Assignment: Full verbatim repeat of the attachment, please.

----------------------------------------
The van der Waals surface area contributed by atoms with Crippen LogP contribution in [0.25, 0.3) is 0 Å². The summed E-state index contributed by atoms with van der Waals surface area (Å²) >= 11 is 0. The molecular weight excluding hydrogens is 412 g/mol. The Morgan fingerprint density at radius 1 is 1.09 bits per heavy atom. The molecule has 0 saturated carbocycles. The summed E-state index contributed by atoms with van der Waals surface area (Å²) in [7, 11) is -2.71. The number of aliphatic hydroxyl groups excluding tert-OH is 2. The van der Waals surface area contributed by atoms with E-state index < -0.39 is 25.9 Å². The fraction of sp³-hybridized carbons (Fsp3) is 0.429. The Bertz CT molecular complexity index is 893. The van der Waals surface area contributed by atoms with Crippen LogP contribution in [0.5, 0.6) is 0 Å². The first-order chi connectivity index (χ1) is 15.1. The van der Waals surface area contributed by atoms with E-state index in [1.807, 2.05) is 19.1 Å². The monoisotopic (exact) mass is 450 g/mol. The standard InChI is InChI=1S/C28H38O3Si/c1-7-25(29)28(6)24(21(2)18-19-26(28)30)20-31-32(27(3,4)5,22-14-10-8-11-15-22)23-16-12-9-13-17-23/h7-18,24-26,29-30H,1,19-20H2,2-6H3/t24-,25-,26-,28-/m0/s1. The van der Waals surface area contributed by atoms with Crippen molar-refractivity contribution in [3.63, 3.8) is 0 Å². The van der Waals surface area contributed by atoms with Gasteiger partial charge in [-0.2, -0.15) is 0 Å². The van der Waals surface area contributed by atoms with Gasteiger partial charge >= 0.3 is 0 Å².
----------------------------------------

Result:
The van der Waals surface area contributed by atoms with Crippen LogP contribution in [0.25, 0.3) is 0 Å². The summed E-state index contributed by atoms with van der Waals surface area (Å²) >= 11 is 0. The molecular weight excluding hydrogens is 412 g/mol. The Morgan fingerprint density at radius 1 is 1.09 bits per heavy atom. The molecule has 0 saturated carbocycles. The summed E-state index contributed by atoms with van der Waals surface area (Å²) in [7, 11) is -2.71. The number of aliphatic hydroxyl groups excluding tert-OH is 2. The van der Waals surface area contributed by atoms with E-state index < -0.39 is 25.9 Å². The fraction of sp³-hybridized carbons (Fsp3) is 0.429. The Bertz CT molecular complexity index is 893. The van der Waals surface area contributed by atoms with Crippen LogP contribution in [0.5, 0.6) is 0 Å². The first-order chi connectivity index (χ1) is 15.1. The van der Waals surface area contributed by atoms with E-state index in [1.807, 2.05) is 19.1 Å². The monoisotopic (exact) mass is 450 g/mol. The standard InChI is InChI=1S/C28H38O3Si/c1-7-25(29)28(6)24(21(2)18-19-26(28)30)20-31-32(27(3,4)5,22-14-10-8-11-15-22)23-16-12-9-13-17-23/h7-18,24-26,29-30H,1,19-20H2,2-6H3/t24-,25-,26-,28-/m0/s1. The van der Waals surface area contributed by atoms with Crippen molar-refractivity contribution in [3.63, 3.8) is 0 Å². The van der Waals surface area contributed by atoms with Gasteiger partial charge in [-0.2, -0.15) is 0 Å². The van der Waals surface area contributed by atoms with Gasteiger partial charge >= 0.3 is 0 Å².